Q: Describe what you publish in 25 characters or less.
A: Plato and Platonism
Q: What other current publications (or publishers) do you admire most?
A: Phronesis, Ancient Philosophy, Dionysius
Q: What sets your publication apart from others that publish similar material?
A: Our focus is on the evolution of Platonism, and so we cover a broad area of topics from the period leading up to Plato until the present day, from various viewpoints, and from countries around the world.
Q: What is the best advice you can give people who are considering submitting work to your publication?
A: Do your research. One of the major reasons that articles are rejected or require re-writing is that the authors have not included essential secondary sources.
Argue coherently. You may have a great idea, but you must develop the argument so that it is clear to the reader.
Keep within the 10,000-word limit.
Proof-read your work carefully. Too many typos or grammatical errors tend to upset referees.
If you are worried about something in your paper (the topic, an idea that might sound outré, a section that you worry may not be appropriate or completely relevant), ask the editor.
Q: Describe the ideal submission.
A: The ideal is a clear and consistent argument that makes use of appropriate primary and secondary sources, flows naturally, clearly makes each of its points, and shows that the author has accomplished the background work to support his/her claims.
Q: What do submitters most often get wrong about your submissions process?
A: The two main problems are not citing primary texts in the original languages and not making proper use of secondary sources.
Q: How much do you want to know about the person submitting to you?
A: Who you are is less important than what your write.
Q: What additional evaluations, if any, does a piece go through before it is accepted?
A: Every paper is double-blind peer-reviewed. If the referees ask for major revisions, then it is very possible that the revised paper will undergo one more peer review.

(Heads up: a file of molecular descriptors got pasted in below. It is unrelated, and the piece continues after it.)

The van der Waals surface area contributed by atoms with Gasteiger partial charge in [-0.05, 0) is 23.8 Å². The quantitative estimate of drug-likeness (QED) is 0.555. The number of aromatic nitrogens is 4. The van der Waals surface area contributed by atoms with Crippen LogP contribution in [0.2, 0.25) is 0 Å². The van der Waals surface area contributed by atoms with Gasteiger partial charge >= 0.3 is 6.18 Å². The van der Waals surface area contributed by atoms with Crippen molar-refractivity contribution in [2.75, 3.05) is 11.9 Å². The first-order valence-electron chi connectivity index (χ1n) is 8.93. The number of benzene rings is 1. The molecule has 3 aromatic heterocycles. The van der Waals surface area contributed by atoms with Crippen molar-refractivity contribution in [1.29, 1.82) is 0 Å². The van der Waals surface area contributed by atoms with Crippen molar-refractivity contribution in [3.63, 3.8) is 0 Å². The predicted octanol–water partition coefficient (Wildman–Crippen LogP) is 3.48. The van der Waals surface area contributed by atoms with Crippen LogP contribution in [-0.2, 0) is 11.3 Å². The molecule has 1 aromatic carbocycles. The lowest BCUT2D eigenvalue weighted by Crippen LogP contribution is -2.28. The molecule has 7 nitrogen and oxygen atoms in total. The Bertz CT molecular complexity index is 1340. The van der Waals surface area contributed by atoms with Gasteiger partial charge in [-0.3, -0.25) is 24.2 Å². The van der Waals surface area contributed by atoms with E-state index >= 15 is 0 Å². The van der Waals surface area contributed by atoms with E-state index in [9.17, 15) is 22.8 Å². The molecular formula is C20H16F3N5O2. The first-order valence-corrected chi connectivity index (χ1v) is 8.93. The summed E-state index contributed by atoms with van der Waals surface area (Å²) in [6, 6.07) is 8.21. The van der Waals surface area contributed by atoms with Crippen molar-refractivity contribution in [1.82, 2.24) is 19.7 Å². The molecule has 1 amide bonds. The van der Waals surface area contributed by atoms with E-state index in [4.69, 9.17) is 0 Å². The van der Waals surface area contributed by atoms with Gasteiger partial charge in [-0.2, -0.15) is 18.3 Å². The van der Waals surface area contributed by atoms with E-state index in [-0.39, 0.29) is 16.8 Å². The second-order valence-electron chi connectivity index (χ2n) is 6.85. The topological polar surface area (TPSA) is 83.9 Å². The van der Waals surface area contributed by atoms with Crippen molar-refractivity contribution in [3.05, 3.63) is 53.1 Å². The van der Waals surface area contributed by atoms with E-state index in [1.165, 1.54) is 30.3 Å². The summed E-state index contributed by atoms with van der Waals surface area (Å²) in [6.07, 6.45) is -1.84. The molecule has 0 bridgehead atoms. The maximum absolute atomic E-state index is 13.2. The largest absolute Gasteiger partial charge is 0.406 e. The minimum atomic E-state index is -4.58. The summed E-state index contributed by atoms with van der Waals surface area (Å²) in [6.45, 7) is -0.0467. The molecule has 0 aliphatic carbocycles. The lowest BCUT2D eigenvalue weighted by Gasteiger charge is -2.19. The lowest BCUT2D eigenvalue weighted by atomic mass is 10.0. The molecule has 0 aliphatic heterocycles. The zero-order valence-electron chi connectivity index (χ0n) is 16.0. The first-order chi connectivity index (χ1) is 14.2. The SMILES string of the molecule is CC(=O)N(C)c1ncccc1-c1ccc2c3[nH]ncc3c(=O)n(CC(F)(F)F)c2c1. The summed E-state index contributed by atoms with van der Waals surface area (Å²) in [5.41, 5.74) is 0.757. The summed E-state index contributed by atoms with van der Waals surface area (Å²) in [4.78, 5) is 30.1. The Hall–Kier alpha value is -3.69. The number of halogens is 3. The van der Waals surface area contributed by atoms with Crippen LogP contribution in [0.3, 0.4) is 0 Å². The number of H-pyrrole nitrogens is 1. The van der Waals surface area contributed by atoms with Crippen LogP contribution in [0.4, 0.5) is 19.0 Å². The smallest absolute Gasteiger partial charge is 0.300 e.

Q: What is a day in the life of an editor like for you?
A: An editor's lot may not be an unhappy one, but it is not glamorous either. The editor reads the submitted papers, decides if they should be reviewed, searches for referees (not being too proud to beg, if necessary), nudges referees who are taking too long to complete their assignments, reads the referee reports and decides whether to accept the paper or not (which can be difficult when referees disagree), explains to the authors of rejected papers what the problems were, communicates with the authors about the necessary revisions, sees the accepted papers through the final stages of editing, works with the publishers to get the papers into appropriate style, and proof-reads the final product.
Q: How important do you feel it is for publishers to embrace modern technologies?
A: Modern technologies are essential. Brill uses electronic submissions, referees submit their reports online, communication with the authors is done online, and getting the journal ready for publication is accomplished online. The process is usually smooth, and the results are excellent.
Q: How much do you edit an accepted piece prior to publication?
A: Before publication, the papers are read by their authors, the editorial staff, and the editor-in-chief. At that point, changes are mainly for spelling, grammar, or house style.
Q: Do you nominate work you've published for any national or international awards?